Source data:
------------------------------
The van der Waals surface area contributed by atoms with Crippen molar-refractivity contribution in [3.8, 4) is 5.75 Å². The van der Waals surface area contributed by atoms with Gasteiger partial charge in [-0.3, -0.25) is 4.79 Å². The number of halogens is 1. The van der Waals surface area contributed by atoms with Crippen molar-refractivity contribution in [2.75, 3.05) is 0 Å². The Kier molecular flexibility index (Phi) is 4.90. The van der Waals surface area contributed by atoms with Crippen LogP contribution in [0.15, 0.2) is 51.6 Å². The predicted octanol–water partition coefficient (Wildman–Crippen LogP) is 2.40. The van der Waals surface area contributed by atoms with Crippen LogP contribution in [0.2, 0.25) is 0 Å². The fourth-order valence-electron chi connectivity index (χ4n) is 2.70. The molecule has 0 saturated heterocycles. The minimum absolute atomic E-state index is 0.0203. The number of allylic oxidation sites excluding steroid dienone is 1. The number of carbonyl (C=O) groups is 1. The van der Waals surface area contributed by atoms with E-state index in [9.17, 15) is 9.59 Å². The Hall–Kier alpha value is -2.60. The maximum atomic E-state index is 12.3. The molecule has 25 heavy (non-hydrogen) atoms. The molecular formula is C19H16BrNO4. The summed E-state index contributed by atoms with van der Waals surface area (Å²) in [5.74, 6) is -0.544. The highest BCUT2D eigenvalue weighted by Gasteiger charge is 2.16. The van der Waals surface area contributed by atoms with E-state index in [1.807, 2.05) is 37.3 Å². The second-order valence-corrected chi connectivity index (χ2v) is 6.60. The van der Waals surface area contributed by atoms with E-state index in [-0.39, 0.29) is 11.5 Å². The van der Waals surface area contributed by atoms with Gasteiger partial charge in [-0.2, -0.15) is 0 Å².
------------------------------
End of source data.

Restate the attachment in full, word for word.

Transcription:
The van der Waals surface area contributed by atoms with Crippen molar-refractivity contribution in [3.8, 4) is 5.75 Å². The van der Waals surface area contributed by atoms with Gasteiger partial charge in [-0.3, -0.25) is 4.79 Å². The number of halogens is 1. The van der Waals surface area contributed by atoms with Crippen molar-refractivity contribution in [2.75, 3.05) is 0 Å². The Kier molecular flexibility index (Phi) is 4.90. The van der Waals surface area contributed by atoms with Crippen LogP contribution in [0.15, 0.2) is 51.6 Å². The predicted octanol–water partition coefficient (Wildman–Crippen LogP) is 2.40. The van der Waals surface area contributed by atoms with Crippen LogP contribution in [0.2, 0.25) is 0 Å². The fourth-order valence-electron chi connectivity index (χ4n) is 2.70. The molecule has 0 saturated heterocycles. The minimum absolute atomic E-state index is 0.0203. The number of allylic oxidation sites excluding steroid dienone is 1. The number of carbonyl (C=O) groups is 1. The van der Waals surface area contributed by atoms with E-state index in [9.17, 15) is 9.59 Å². The Hall–Kier alpha value is -2.60. The maximum atomic E-state index is 12.3. The molecule has 25 heavy (non-hydrogen) atoms. The molecular formula is C19H16BrNO4. The summed E-state index contributed by atoms with van der Waals surface area (Å²) in [5.74, 6) is -0.544. The highest BCUT2D eigenvalue weighted by Gasteiger charge is 2.16. The van der Waals surface area contributed by atoms with E-state index in [1.807, 2.05) is 37.3 Å². The second-order valence-corrected chi connectivity index (χ2v) is 6.60. The van der Waals surface area contributed by atoms with E-state index in [-0.39, 0.29) is 11.5 Å². The van der Waals surface area contributed by atoms with Gasteiger partial charge in [-0.2, -0.15) is 0 Å².